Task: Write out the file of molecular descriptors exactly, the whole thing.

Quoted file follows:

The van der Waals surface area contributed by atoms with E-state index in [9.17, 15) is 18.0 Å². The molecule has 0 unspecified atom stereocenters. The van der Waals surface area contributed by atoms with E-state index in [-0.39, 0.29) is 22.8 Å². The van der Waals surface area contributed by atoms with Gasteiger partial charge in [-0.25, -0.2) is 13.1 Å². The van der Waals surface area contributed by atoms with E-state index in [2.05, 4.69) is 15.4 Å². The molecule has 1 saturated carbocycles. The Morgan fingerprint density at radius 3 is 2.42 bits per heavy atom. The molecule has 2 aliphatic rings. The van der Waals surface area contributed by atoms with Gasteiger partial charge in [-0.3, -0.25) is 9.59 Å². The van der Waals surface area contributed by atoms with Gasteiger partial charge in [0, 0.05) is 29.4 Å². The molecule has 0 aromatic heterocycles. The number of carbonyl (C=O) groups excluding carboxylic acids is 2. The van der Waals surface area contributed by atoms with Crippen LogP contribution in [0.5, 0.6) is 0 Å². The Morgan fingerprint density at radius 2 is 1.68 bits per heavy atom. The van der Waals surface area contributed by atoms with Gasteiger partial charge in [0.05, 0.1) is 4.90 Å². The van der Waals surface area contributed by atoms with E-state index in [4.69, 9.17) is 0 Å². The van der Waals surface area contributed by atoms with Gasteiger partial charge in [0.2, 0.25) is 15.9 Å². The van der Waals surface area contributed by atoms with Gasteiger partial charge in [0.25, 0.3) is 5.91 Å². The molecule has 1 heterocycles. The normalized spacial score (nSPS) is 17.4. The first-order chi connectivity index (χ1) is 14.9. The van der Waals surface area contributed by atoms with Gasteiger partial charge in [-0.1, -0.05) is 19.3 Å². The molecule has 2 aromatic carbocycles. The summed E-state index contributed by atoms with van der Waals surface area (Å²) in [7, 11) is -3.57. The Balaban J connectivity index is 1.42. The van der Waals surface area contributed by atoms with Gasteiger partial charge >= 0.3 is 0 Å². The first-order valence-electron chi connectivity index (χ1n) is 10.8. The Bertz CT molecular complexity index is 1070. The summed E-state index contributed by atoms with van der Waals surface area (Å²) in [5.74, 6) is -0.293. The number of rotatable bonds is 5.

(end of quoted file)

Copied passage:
The van der Waals surface area contributed by atoms with E-state index in [9.17, 15) is 18.0 Å². The molecule has 0 unspecified atom stereocenters. The van der Waals surface area contributed by atoms with E-state index in [-0.39, 0.29) is 22.8 Å². The van der Waals surface area contributed by atoms with Gasteiger partial charge in [-0.25, -0.2) is 13.1 Å². The van der Waals surface area contributed by atoms with E-state index in [2.05, 4.69) is 15.4 Å². The molecule has 1 saturated carbocycles. The Morgan fingerprint density at radius 3 is 2.42 bits per heavy atom. The molecule has 2 aliphatic rings. The van der Waals surface area contributed by atoms with Gasteiger partial charge in [-0.3, -0.25) is 9.59 Å². The van der Waals surface area contributed by atoms with Gasteiger partial charge in [0, 0.05) is 29.4 Å². The molecule has 0 aromatic heterocycles. The number of carbonyl (C=O) groups excluding carboxylic acids is 2. The van der Waals surface area contributed by atoms with Crippen LogP contribution in [0.5, 0.6) is 0 Å². The Morgan fingerprint density at radius 2 is 1.68 bits per heavy atom. The van der Waals surface area contributed by atoms with Gasteiger partial charge in [0.05, 0.1) is 4.90 Å². The van der Waals surface area contributed by atoms with E-state index in [4.69, 9.17) is 0 Å². The van der Waals surface area contributed by atoms with Gasteiger partial charge in [0.2, 0.25) is 15.9 Å². The van der Waals surface area contributed by atoms with Gasteiger partial charge in [0.25, 0.3) is 5.91 Å². The molecule has 1 heterocycles. The normalized spacial score (nSPS) is 17.4. The first-order chi connectivity index (χ1) is 14.9. The van der Waals surface area contributed by atoms with Gasteiger partial charge in [-0.1, -0.05) is 19.3 Å². The molecule has 2 aromatic carbocycles. The summed E-state index contributed by atoms with van der Waals surface area (Å²) in [7, 11) is -3.57. The Balaban J connectivity index is 1.42. The van der Waals surface area contributed by atoms with Gasteiger partial charge >= 0.3 is 0 Å². The first-order valence-electron chi connectivity index (χ1n) is 10.8. The Bertz CT molecular complexity index is 1070. The summed E-state index contributed by atoms with van der Waals surface area (Å²) in [5.74, 6) is -0.293. The number of rotatable bonds is 5.